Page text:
80.  According to Claimant, Hochtief made capital contributions to PdL, consistent with the requirements of the Concession Contract, of US $594,930 in May 1998 and US $1,355,070 in August 1998, for a total of US$ 1,950,000, or 26% of the US $ 7.5 million capital that PdL was required to have in place upon the start of the Project.43 Hochtief made further contributions to PdL of US $1,638,000 in March 2000 and US $4,212,000 in July 2000, amounting to a total of US$ 5,850,000, or 26% of the remaining balance of US $22,500,000 in capital that PdL was required to raise. The other shareholders made similar equity contributions in proportion to their shareholdings. Also, in addition to the initial contribution of US $30 million made by the PdL shareholders, in January 2001 PdL’s shareholders made an additional equity investment of US $13.65 million. Hochtief’s 26% share of this additional equity was US $3.549 million.44

81.  On 31 July 2000, PdL entered into a loan agreement with the Inter-American Development Bank (the “IDB”) in the amount of US $73,751,000 (the “IDB loan”).45 However, disbursements were never made under this agreement. The reasons for that are disputed between the Parties.

82.  According to Claimant, during the entire construction phase of the Project, Argentina was in default of its legal and contractual obligation to pay the Subsidy46 in a timely manner, and those delays impacted the financing of the Project.47 Claimant asserts that under the Concession Contract, PdL was to access third-party funding for the Project only after the Subsidy was paid, and that a condition precedent to the first disbursement of the IDB loan, scheduled for 1 March 2001, was that Argentina had paid no less than 90% of the Subsidy.48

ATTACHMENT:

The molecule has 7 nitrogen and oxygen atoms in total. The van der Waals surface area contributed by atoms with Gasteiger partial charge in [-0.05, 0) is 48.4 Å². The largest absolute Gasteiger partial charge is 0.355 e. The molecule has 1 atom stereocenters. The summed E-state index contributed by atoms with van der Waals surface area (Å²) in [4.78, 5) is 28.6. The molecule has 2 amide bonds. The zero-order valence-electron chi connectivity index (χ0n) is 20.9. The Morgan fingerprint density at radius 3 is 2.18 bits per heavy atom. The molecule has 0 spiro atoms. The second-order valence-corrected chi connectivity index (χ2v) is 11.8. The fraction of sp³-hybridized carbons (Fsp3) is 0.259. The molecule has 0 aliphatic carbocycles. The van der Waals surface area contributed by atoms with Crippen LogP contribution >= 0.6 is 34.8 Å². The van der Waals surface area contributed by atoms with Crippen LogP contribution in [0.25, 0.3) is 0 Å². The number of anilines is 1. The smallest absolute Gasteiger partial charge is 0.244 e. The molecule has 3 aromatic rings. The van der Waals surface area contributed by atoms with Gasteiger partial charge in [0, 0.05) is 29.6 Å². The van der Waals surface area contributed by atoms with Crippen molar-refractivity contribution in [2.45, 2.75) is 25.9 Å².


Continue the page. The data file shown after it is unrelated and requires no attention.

83.  Respondent, on the other hand, asserts that because the Concessionaire had failed to show the AFFIs, as an assurance that the Project would be carried out49, the Respondent temporarily suspended50 the payment of the Subsidies until the AFFIs were presented.51 Respondent further asserts that Argentina resumed payment of the Subsidy in September 2000.52 The Parties dispute whether or not the IDB loan constitutes an AFFI.

84.  According to Claimant, another of the conditions precedent to the disbursement of the IDB loan in March 2001 was the injection into PdL as equity of 40% of any loan disbursement until the total paid-in capital amounted to US$ 59,039,000.53 Claimant asserts that because Argentina had failed to pay the Subsidy in a timely manner, PdL’s shareholders, including Hochtief, were forced to inject equity into PdL in January 2001, two months before it was scheduled.54

85.  With regard to the IDB agreement, Respondent notes that it had been negotiated since May 1998 for a higher amount, but that it had been reduced twice because, among other factors, the IDB considered the Project “extremely risky” and a capital increase of PdL, that was required, never took place. 55